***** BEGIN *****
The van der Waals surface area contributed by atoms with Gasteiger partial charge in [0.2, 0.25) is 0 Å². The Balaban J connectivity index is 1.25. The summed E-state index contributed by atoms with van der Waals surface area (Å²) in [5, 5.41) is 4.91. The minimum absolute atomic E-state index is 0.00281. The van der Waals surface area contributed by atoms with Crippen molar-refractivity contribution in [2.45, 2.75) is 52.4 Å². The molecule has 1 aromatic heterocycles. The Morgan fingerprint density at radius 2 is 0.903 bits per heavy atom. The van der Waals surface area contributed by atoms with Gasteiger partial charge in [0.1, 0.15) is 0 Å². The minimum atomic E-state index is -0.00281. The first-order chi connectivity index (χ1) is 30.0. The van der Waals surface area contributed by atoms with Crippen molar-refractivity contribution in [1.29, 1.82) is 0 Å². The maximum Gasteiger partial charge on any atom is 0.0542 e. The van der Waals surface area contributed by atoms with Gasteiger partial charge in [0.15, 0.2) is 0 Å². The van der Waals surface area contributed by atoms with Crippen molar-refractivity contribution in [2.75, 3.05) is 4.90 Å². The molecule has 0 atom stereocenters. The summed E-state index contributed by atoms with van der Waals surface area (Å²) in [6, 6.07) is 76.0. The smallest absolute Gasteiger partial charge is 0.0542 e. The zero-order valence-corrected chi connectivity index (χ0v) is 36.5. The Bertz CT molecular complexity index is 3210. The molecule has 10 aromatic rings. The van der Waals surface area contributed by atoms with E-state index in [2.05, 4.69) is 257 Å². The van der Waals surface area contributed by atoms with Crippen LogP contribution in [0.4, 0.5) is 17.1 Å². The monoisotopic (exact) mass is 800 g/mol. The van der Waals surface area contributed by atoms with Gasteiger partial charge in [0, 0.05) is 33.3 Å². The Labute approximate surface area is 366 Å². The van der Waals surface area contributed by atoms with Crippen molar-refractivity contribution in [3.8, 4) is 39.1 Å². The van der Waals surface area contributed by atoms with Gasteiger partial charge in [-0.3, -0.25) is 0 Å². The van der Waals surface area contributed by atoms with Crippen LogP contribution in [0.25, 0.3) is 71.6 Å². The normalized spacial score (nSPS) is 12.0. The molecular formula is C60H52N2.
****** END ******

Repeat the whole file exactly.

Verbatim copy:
The van der Waals surface area contributed by atoms with Gasteiger partial charge in [0.2, 0.25) is 0 Å². The Balaban J connectivity index is 1.25. The summed E-state index contributed by atoms with van der Waals surface area (Å²) in [5, 5.41) is 4.91. The minimum absolute atomic E-state index is 0.00281. The van der Waals surface area contributed by atoms with Crippen molar-refractivity contribution in [2.45, 2.75) is 52.4 Å². The molecule has 1 aromatic heterocycles. The Morgan fingerprint density at radius 2 is 0.903 bits per heavy atom. The van der Waals surface area contributed by atoms with Gasteiger partial charge in [0.1, 0.15) is 0 Å². The minimum atomic E-state index is -0.00281. The first-order chi connectivity index (χ1) is 30.0. The van der Waals surface area contributed by atoms with Crippen molar-refractivity contribution in [1.29, 1.82) is 0 Å². The maximum Gasteiger partial charge on any atom is 0.0542 e. The van der Waals surface area contributed by atoms with Gasteiger partial charge in [0.15, 0.2) is 0 Å². The van der Waals surface area contributed by atoms with Crippen molar-refractivity contribution in [2.75, 3.05) is 4.90 Å². The molecule has 0 atom stereocenters. The summed E-state index contributed by atoms with van der Waals surface area (Å²) in [6, 6.07) is 76.0. The smallest absolute Gasteiger partial charge is 0.0542 e. The zero-order valence-corrected chi connectivity index (χ0v) is 36.5. The Bertz CT molecular complexity index is 3210. The molecule has 10 aromatic rings. The van der Waals surface area contributed by atoms with E-state index in [2.05, 4.69) is 257 Å². The van der Waals surface area contributed by atoms with Crippen LogP contribution in [0.4, 0.5) is 17.1 Å². The monoisotopic (exact) mass is 800 g/mol. The van der Waals surface area contributed by atoms with Gasteiger partial charge in [0, 0.05) is 33.3 Å². The Labute approximate surface area is 366 Å². The van der Waals surface area contributed by atoms with Crippen molar-refractivity contribution in [3.8, 4) is 39.1 Å². The van der Waals surface area contributed by atoms with Gasteiger partial charge in [-0.3, -0.25) is 0 Å². The van der Waals surface area contributed by atoms with Crippen LogP contribution in [0.25, 0.3) is 71.6 Å². The normalized spacial score (nSPS) is 12.0. The molecular formula is C60H52N2.